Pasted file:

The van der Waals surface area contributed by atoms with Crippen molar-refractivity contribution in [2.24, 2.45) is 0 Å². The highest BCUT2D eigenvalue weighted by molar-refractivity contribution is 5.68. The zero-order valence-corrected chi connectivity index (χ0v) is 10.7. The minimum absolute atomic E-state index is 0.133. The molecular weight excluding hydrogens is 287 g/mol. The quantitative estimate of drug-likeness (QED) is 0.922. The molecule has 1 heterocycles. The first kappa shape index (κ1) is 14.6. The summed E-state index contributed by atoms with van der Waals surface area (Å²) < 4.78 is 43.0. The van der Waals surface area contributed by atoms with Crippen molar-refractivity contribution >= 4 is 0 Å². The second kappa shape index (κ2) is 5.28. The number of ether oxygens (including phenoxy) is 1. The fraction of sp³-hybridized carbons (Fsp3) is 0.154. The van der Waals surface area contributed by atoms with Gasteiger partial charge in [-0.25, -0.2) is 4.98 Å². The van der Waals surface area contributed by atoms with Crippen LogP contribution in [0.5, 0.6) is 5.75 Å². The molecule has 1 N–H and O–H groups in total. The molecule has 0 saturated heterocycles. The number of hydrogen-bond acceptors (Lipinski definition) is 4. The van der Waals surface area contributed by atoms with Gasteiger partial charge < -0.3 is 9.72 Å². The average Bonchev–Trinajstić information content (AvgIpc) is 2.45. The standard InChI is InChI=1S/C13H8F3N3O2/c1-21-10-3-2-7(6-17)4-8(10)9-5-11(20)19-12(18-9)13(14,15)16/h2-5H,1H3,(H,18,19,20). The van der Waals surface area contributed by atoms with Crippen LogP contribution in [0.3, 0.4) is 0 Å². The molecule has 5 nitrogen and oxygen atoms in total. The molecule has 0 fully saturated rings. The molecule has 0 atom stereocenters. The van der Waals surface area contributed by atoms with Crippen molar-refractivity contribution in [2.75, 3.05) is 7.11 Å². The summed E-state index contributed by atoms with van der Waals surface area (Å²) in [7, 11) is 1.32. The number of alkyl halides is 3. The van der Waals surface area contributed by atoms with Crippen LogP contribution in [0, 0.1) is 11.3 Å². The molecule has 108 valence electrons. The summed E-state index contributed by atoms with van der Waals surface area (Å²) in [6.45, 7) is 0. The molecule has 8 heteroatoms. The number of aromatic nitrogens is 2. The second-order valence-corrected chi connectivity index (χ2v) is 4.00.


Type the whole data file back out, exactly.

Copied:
The van der Waals surface area contributed by atoms with Crippen molar-refractivity contribution in [2.24, 2.45) is 0 Å². The highest BCUT2D eigenvalue weighted by molar-refractivity contribution is 5.68. The zero-order valence-corrected chi connectivity index (χ0v) is 10.7. The minimum absolute atomic E-state index is 0.133. The molecular weight excluding hydrogens is 287 g/mol. The quantitative estimate of drug-likeness (QED) is 0.922. The molecule has 1 heterocycles. The first kappa shape index (κ1) is 14.6. The summed E-state index contributed by atoms with van der Waals surface area (Å²) < 4.78 is 43.0. The van der Waals surface area contributed by atoms with Crippen molar-refractivity contribution >= 4 is 0 Å². The second kappa shape index (κ2) is 5.28. The number of ether oxygens (including phenoxy) is 1. The fraction of sp³-hybridized carbons (Fsp3) is 0.154. The van der Waals surface area contributed by atoms with Gasteiger partial charge in [-0.25, -0.2) is 4.98 Å². The van der Waals surface area contributed by atoms with Crippen LogP contribution in [0.5, 0.6) is 5.75 Å². The molecule has 1 N–H and O–H groups in total. The molecule has 0 saturated heterocycles. The number of hydrogen-bond acceptors (Lipinski definition) is 4. The van der Waals surface area contributed by atoms with Gasteiger partial charge < -0.3 is 9.72 Å². The average Bonchev–Trinajstić information content (AvgIpc) is 2.45. The standard InChI is InChI=1S/C13H8F3N3O2/c1-21-10-3-2-7(6-17)4-8(10)9-5-11(20)19-12(18-9)13(14,15)16/h2-5H,1H3,(H,18,19,20). The van der Waals surface area contributed by atoms with Crippen LogP contribution in [0.3, 0.4) is 0 Å². The molecule has 5 nitrogen and oxygen atoms in total. The molecule has 0 fully saturated rings. The molecule has 0 atom stereocenters. The van der Waals surface area contributed by atoms with Crippen molar-refractivity contribution in [2.75, 3.05) is 7.11 Å². The summed E-state index contributed by atoms with van der Waals surface area (Å²) in [7, 11) is 1.32. The number of alkyl halides is 3. The van der Waals surface area contributed by atoms with Crippen LogP contribution in [0, 0.1) is 11.3 Å². The molecule has 108 valence electrons. The summed E-state index contributed by atoms with van der Waals surface area (Å²) in [6.45, 7) is 0. The molecule has 8 heteroatoms. The number of aromatic nitrogens is 2. The second-order valence-corrected chi connectivity index (χ2v) is 4.00.